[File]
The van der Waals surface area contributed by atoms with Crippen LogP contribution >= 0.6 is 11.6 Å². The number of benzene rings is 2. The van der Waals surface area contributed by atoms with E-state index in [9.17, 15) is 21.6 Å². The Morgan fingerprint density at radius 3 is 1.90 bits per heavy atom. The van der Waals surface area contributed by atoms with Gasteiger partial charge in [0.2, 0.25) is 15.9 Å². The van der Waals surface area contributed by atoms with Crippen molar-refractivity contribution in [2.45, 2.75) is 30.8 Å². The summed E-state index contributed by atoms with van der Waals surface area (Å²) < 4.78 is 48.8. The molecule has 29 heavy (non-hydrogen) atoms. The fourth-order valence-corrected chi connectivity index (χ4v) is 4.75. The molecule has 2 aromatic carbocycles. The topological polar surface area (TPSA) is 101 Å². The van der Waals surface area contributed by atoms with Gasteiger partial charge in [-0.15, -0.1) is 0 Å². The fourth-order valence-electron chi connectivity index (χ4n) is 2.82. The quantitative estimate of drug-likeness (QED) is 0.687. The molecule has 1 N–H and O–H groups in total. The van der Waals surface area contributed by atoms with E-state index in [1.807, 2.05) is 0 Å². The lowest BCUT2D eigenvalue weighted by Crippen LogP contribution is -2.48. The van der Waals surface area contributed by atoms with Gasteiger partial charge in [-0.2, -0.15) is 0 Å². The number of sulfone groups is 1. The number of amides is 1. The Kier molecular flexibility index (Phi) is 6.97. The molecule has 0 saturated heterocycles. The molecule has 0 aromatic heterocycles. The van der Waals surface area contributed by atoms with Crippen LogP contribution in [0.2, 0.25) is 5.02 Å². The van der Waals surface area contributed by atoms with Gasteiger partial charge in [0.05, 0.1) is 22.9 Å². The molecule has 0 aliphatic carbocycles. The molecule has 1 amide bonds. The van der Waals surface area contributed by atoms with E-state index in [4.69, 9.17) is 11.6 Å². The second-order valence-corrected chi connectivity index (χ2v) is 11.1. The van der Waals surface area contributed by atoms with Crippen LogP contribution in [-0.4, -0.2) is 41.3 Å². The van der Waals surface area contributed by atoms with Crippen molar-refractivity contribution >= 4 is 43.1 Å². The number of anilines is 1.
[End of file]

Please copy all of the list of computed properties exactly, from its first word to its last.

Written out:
The van der Waals surface area contributed by atoms with Crippen LogP contribution >= 0.6 is 11.6 Å². The number of benzene rings is 2. The van der Waals surface area contributed by atoms with E-state index in [9.17, 15) is 21.6 Å². The Morgan fingerprint density at radius 3 is 1.90 bits per heavy atom. The van der Waals surface area contributed by atoms with Gasteiger partial charge in [0.2, 0.25) is 15.9 Å². The van der Waals surface area contributed by atoms with Crippen molar-refractivity contribution in [2.45, 2.75) is 30.8 Å². The summed E-state index contributed by atoms with van der Waals surface area (Å²) < 4.78 is 48.8. The molecule has 29 heavy (non-hydrogen) atoms. The fourth-order valence-corrected chi connectivity index (χ4v) is 4.75. The molecule has 2 aromatic carbocycles. The topological polar surface area (TPSA) is 101 Å². The van der Waals surface area contributed by atoms with Gasteiger partial charge in [-0.15, -0.1) is 0 Å². The fourth-order valence-electron chi connectivity index (χ4n) is 2.82. The quantitative estimate of drug-likeness (QED) is 0.687. The molecule has 1 N–H and O–H groups in total. The van der Waals surface area contributed by atoms with E-state index in [1.807, 2.05) is 0 Å². The lowest BCUT2D eigenvalue weighted by Crippen LogP contribution is -2.48. The van der Waals surface area contributed by atoms with Gasteiger partial charge in [-0.2, -0.15) is 0 Å². The number of sulfone groups is 1. The number of amides is 1. The Kier molecular flexibility index (Phi) is 6.97. The molecule has 0 saturated heterocycles. The molecule has 0 aromatic heterocycles. The van der Waals surface area contributed by atoms with Crippen LogP contribution in [0.2, 0.25) is 5.02 Å². The van der Waals surface area contributed by atoms with Gasteiger partial charge in [0.05, 0.1) is 22.9 Å². The molecule has 0 aliphatic carbocycles. The molecule has 1 amide bonds. The van der Waals surface area contributed by atoms with E-state index in [4.69, 9.17) is 11.6 Å². The second-order valence-corrected chi connectivity index (χ2v) is 11.1. The van der Waals surface area contributed by atoms with Crippen LogP contribution in [-0.4, -0.2) is 41.3 Å². The van der Waals surface area contributed by atoms with Crippen molar-refractivity contribution >= 4 is 43.1 Å². The number of anilines is 1.